Posts Tagged ‘Conneaut’

Steam Saturday: A Hudson on the ex-New York Central

February 6, 2021

During Steamtown’s Grand Opening celebration in July 1995 I photographed Canadian Pacific 4-6-4 No. 2816, which had been part of the Steamtown collection since the 1960s.

Years earlier I had seen CP Royal Hudson’s 2839 and 2860. I always regretted never having a chance to see the famous New York Central Hudsons.

If I did see any I would have been 1 or 2 years old, and obviously would not remember.

However, in September 1998, the Canadian Pacific purchased the 2816 from Steamtown in order to restore it to operation by a team headed by Doyle McCormack.

In May 2004 the restored 2816 pulled the railroad’s Trans Canadian Steam Express across Canada from Vancouver to Montreal.

On its return west on June 13, 2004, the train crossed into the United States at Buffalo, New York, for a routing on CSX to Chicago.

This meant that from Buffalo to Greenwich this was the former New York Central home to its famous Hudsons.

In the top photo above and the first one below, No. 2816 is on stactic dislay at Steamtown in Scranton, Pennsylvania, on July 1, 1995.

The third photo was made as the train cruised westbound at Westfield, New York

The next three images were made during  a service stop at Conneaut.

Word was the service stop was initially scheduled for Ashtabula, but Doyle McCormack, a Conneaut native, was running the locomotive and must have made some suggestion to change the service stop to Conneaut which happened to be his boyhood hometown.

Next up the train is at Schaaf Road in Cleveland on the former Big Four following by an image made in Grafton.

Article and Photographs by Edward Ribinskas

Bessemer Memories

January 4, 2021

For the longest time the Bessemer & Lake Erie maintained its identity even after the Canadian National takeover in 2004.

During my many visits to the B&LE I was greeted with the Bessemer orange such as the image on top that I made on July 6, 2007.

However on Aug. 20, 2001, a strange but more than welcome visitor appeared.

The Bennett Levin Pennsylvania Railroad E8A locomotives pulled a private car excursion over the Bessemer. That train had arrived in Erie, Pennsylvania, the previous day

On Monday, Aug. 20, 2001, the special departed Erie on CSX and got onto the Bessemer for a rare mileage trip and is shown above in a view made from the U.S. Route 20 bridge in Conneaut as the train snakes along Conneaut Creek and passes beneath the Nickel Plate trestle.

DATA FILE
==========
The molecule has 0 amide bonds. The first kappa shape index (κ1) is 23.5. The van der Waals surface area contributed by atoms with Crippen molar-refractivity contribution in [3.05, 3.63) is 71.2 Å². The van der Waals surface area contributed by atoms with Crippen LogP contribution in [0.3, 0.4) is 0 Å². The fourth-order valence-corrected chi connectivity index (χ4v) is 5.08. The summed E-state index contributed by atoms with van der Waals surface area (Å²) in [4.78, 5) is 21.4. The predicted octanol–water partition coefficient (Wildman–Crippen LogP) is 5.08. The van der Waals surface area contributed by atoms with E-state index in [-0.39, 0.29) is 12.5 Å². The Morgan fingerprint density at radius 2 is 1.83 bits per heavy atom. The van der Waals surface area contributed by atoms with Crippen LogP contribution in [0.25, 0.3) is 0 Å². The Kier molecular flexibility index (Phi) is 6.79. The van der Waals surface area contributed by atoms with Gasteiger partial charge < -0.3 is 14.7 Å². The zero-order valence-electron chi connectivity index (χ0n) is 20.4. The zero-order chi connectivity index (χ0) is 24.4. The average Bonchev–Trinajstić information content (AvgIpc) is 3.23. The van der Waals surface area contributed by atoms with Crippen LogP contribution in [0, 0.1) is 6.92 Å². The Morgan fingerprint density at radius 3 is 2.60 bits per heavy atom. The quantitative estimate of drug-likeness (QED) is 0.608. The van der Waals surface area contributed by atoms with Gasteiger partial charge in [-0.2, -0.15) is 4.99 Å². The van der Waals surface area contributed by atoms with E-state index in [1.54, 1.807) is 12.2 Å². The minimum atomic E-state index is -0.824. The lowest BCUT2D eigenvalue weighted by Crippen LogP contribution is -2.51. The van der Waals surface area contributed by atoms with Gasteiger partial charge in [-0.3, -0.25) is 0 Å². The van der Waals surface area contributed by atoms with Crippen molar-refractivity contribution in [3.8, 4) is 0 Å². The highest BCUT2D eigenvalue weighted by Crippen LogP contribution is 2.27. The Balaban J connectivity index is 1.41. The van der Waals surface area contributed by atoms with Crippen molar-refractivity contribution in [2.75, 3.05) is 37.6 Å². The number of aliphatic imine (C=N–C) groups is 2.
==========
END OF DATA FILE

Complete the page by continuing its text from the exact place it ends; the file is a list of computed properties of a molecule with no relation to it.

Photographs by Edward Ribinskas

Railfanning and Minor League Hockey

November 29, 2020

Few people in Northeast Ohio have probably heard of the Mentor Ice Breakers, a minor league hockey franchise in Mentor that shut down recently after playing just two seasons.

The Ice Breakers were in the Federal Prospects Hockey League and played their games in the small, but intimate Mentor Civic Center.

Ed Ribinskas, Marty Surdyk and I attended a pair of Ice Breaker games in March 2019.

Both games faced off on a Sunday afternoon and afterwards we went out to dinner at a local restaurant before heading home.

I’ll always associate watching the Ice Breakers play with railfanning before the games.

Ed and I went out before the first game, getting as far east as Albion, Pennsylvania, after chasing a train there from Conneaut on the former Bessemer & Lake Erie.

Marty joined us for some railfanning before the second game on a day that featured dramatic winter weather even though it was officially spring.

It had rained and then snowed overnight, leaving a coating of white on nearly everything.

We caught quite a few trains that day on the CSX Erie West Subdivision and the NS Lake Erie District, including a work train with a caboose.

Ice Breakers owner Dan Moon told the News-Herald that he and business partner Chris Brynarski lost more than $500,000 operating the team during its two-year existence.

Although they thought about suspending operations for the 2020-2021 season as two other teams in the league have done, after looking into it they decided it wasn’t financially feasible.

Ed and his wife, Ursula, attended several Ice Breakers games including what turned out to be the final one played before the COVID-19 pandemic hit last March and shut down the league.

“I’m glad we had the chance to see a few games while they existed,” he wrote in an email. “I know Ursula and myself enjoyed it very much.

“[I] never would have realized the game I saw with Marty back in March would be the last game the team would play.”

In the top image, CSX westbound intermodal train Q009 kicks up some snow as it passes through a winter wonderland near Unionville on March 31, 2019.

In the middle image, an eastbound CSX train led by a pair of Union Pacific units passes the Nickel Plate Road Berkshire-type steam locomotive on static display in Conneaut on March 10, 2019.

In the bottom image, the Ice Breakers celebrate after scoring the winning goal in a game that featured an improbable ending.